Dubrovnik: Lokrum Island

On our last day in Dubrovnik we decided to cross over to Lokrum Island. It is only 600m from the Old City and an hourly ferry makes the 15-minute journey. This a shot taken this evening from the harbour. On the way over this morning cruise ship groups on the dock and a French school trip on the boat somewhat obscured the view.

There are numerous paths through the woodlands, the lower ones having views down to the coast.
Austrian archduke Maximilian once had a holiday home on the island. A monastery and a botanical garden survive from that era. The monastery had been damaged in the 1667 earthquake and the monks left in 1798. It was further damaged in the 1991-95 war and there are pieces of stonework lying among the trees. It is still undergoing renovation so not all the ruins were accessible. Part of it has been converted into a restaurant.

The archduke also introduced peacocks which potter around and are not at all camera-shy. In fact they are even more forward than pigeons and gulls when you are trying to eat your picnic.

The botanic garden dates from the 19th century. It lost all its scientific records and work still needs to be done in the garden and it needs a spring tidy up of dead material but there were some flowers.

Fort Royal stands on the island’s highest point at 96 metres above sea level and was built by the French. We walked up the steep path to it. This is in the process of being improved but many stretches have lots of loose rocks. Interestingly on a weekday, there was no sign of anyone working on it but there was a huge pile of bags of cement at the back of the fort. After descending we walked along a path by the coast and past a cross erected to commemorate the men of the Austrian Navy ship Triton who died in 1859 when the ship exploded while anchored in front of Lokrum. We had our lunch by the rocky coast, four peacocks in attendance.

The sea is clear in the harbour and you can see small fish. It also appears clear around the island. Transparent kayaks can be hired and glass-bottomed boats also run trips from the harbour. Looking into some of the rock pools by the edge of the island I did not see very much in the way of life. No doubt the vast cruise ships contribute to pollution. There are plenty of rabbits around who are not afraid of people and presumably there are no predators. We did see some European blackbirds and I tried to photograph a Croatian Finch but it was spooked by some passers by and flew off. Most of the island is a nature reserve and a number of native species of bird can be found there. We took the ferry back in the afternoon to get some packing done as we leave to tomorrow morning. After an early dinner we joined Dubrovnik’s equivalent of the passeggiata along the Stradum. Children were rolling along on scooters and segways.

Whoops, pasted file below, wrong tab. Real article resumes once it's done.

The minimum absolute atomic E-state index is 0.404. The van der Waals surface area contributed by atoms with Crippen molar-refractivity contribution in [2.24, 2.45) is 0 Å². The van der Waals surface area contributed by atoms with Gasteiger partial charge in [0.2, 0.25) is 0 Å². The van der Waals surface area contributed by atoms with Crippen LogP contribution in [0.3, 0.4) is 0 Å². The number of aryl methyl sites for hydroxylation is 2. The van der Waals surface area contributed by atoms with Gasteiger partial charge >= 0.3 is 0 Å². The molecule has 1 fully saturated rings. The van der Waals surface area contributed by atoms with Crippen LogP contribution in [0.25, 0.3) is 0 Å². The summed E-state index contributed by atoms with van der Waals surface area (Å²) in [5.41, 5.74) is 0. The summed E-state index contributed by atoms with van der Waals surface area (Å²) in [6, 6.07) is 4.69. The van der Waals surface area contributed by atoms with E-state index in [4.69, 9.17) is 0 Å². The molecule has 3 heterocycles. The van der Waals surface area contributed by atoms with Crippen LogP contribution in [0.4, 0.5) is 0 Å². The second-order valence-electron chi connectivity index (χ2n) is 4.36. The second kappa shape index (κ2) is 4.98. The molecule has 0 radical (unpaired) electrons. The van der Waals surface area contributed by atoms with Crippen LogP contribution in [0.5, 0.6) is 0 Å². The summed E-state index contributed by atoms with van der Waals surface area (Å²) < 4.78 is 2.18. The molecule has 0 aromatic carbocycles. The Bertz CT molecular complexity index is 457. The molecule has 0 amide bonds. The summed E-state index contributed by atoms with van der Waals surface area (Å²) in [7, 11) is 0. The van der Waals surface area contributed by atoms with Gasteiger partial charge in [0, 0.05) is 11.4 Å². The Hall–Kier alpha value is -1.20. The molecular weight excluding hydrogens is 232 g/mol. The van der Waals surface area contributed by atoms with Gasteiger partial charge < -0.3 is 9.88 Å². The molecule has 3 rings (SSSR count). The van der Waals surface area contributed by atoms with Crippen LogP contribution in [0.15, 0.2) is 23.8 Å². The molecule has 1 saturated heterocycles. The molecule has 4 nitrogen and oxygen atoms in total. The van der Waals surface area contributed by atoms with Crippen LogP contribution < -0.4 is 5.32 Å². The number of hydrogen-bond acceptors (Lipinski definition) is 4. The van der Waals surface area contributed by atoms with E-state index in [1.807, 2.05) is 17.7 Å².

We then had a final stroll round the now much quieter harbour.

Brighton evening

After two days of an intense but very stimulating conference, it was a relief to don my jeans and go out into bracing sea air. The sea, which had looked blue first thing this morning was now somewhat greyer but there were still a few people on the shingle beach. The first sight outside our hotel is what remains of the West Pier, part of which collapsed in 2002 and the remainder caught fire twice in 2002.
Burnt out Pier Brighton 17 Oct 2014 (1 of 1)
The lights were coming on and birds wheeling in the sky as we wandered along the promenade to the remaining piers before having something to eat and a relaxing evening before more exploration tomorrow
Brighton Promenade Evening 17 Oct 2014 (1 of 1)